An Introduction to Indian Cooking

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Great have been India's gifts to the world including spices and the art of cookery, along with the game of chess, the decimal system, rice, cotton, and sugar cane.

For centuries, India's people have perfected their skill with spices to transform often tasteless materials to ambrosia. Indian cookery is not the cookery of a single nationality, however, it dates back countless centuries and is a combination of the cooking of many nationalities and cultures -  the Greece, Phoenicians, Chinese, Muslims, Portuguese and other Europeans. It has been influenced considerably by climatic conditions, customs, tastes, health, and religions, namely Hinduism and Islam.

During the greater part of the year it is very hot in India. In many areas the temperature sores to well over 100 degree (F) in the shade. With limited refrigeration facilities, meat, fish and other perishable food products would be impossible to use if they were not preserved in some way. Through the ages, it was discovered that if foods were cooked in certain combinations of spices, they would not spoil for some time. This is how spices came into use in India and why, ultimately, curries and other well-spiced foods evolved as a national cuisine. Every spice used in the various food preparations has either a preservative or an antiseptic quality. Some pungency in Indian food is considered very healthy, since perspiration is vital for cooling the body much of the year.

SPICES

The use of spices, however, does not mean their use in vast amounts, nor does it mean that all Indian food is extremely hot and spicy, as many Westerners believe. The dishes can be as hot or as mild as the individual family chooses, since this is a matter of personal taste. If an individual wishes a more piquant flavor , then Indian pickles can be taken. If a particular preparation seems too hot, yogurt can be added to "put out the fire."

Most people in the West refer to "curry" as if there were only one dish , instead of hundreds of them, all differing in flavor. Some are pungent while others are extremely bland, depending again on personal taste. the true art of Indian cooking lies in the subtle use and variation of spices which make each dish an exciting new experience. Indian food, however, is not just "curry". There are countless other marvelous preparations such as biryanis, pulaos (pilaf), kabobs and the tandoori meats and fish, to name just a few.

Spices Used in Indian Cooking

Indian SpicesIndian SpicesA number of people think that curry powder is a particular spice that is ground up, bottled and sold by the local grocery stores to add to a sauce, and that this sauce is then a "curry."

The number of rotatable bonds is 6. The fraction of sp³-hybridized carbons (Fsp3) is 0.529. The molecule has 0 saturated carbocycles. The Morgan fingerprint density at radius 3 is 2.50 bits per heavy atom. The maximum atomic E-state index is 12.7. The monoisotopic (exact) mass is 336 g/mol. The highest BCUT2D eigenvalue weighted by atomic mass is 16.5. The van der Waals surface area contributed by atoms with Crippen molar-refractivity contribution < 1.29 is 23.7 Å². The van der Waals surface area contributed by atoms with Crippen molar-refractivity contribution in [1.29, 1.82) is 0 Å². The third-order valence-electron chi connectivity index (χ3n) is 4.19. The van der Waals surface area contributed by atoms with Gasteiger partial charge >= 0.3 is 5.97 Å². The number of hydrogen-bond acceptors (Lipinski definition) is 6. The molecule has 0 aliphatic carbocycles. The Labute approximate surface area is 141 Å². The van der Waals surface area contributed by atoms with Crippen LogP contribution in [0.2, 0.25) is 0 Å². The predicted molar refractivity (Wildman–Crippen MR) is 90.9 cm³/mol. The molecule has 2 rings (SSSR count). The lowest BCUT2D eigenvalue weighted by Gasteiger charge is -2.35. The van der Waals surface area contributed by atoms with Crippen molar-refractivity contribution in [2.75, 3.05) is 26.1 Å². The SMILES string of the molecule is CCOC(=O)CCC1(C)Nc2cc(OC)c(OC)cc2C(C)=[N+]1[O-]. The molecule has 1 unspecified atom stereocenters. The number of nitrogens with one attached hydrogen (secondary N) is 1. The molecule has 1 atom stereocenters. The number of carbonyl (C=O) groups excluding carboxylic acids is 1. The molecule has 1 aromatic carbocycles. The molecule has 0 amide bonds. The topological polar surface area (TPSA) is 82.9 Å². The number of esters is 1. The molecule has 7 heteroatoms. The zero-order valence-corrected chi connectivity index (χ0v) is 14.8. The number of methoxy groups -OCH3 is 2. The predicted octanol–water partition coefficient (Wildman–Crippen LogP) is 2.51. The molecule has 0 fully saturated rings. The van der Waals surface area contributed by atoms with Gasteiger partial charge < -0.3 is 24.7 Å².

Actually, a curry powder is a combination of spices and herbs, blended together in varying proportions. The spices found most frequently in prepared curry powders are coriander, cumin, fenugreek, turmeric, ginger, black pepper, cloves, cardamom, mace and cayenne pepper.

Commercial curry powder is not used in India; instead separate spices are used, either whole or ground to a paste, to impart an individual flavor to each particular dish. Usually Indian homemakers grind their spices daily on a rectangular grindstone with another stone in the shape of a rolling pin. Then each dish will have its own unique combination of spices, thus avoiding the monotony produced by using the same mixture over and over again. Once you have tried the process of combining your own spices, you will rarely, if ever, return to commercial curry powder.

There are some other problems associated with the use of commercial curry powders. First of all, the powder is often not made from the best quality spices or the best combinations of them; and second, even when it is, it contains a certain amount of filler, usually rice flour, which is apt to burn when it is fried and to taste burned. Thus it is advisable to make your own spices, or garam masalas, as Indians call them, or combination of spices which is easily done by mixing them together in an electric blender. Ground spices tend to lose their flavor more rapidly than those that are whole; however to grind or not to is an individual preference.

Commonly Used Spices in Indian Cooking
(Hindi words within parenthesis)

Aniseed (Saunf)  Asafetida (Heeng) Capsicum, Cayenne Pepper, Chilies (Mirch) 
Cardamoms (Elaichi) - green and black Cinnamon (Daalchini)  Cloves (Laung)
Coriander (Dhania) Cumin Seeds (Jeera)  Fenugreek (Methi) 
Ginger (Adrak) Mustard (Sarson or Raee) Nutmeg or Mace (Jaiphal or Javitri) 
Pepper (Kali Mirch) Saffron (Kesar) Turmeric (Haldi)

 

Other Commonly Used Ingredients:

Coconut and Coconut Milk
Green Chili Peppers
Fresh Coriander Leaves
Cooking Oil or Margarine
Lentil and Rice Flours
Papads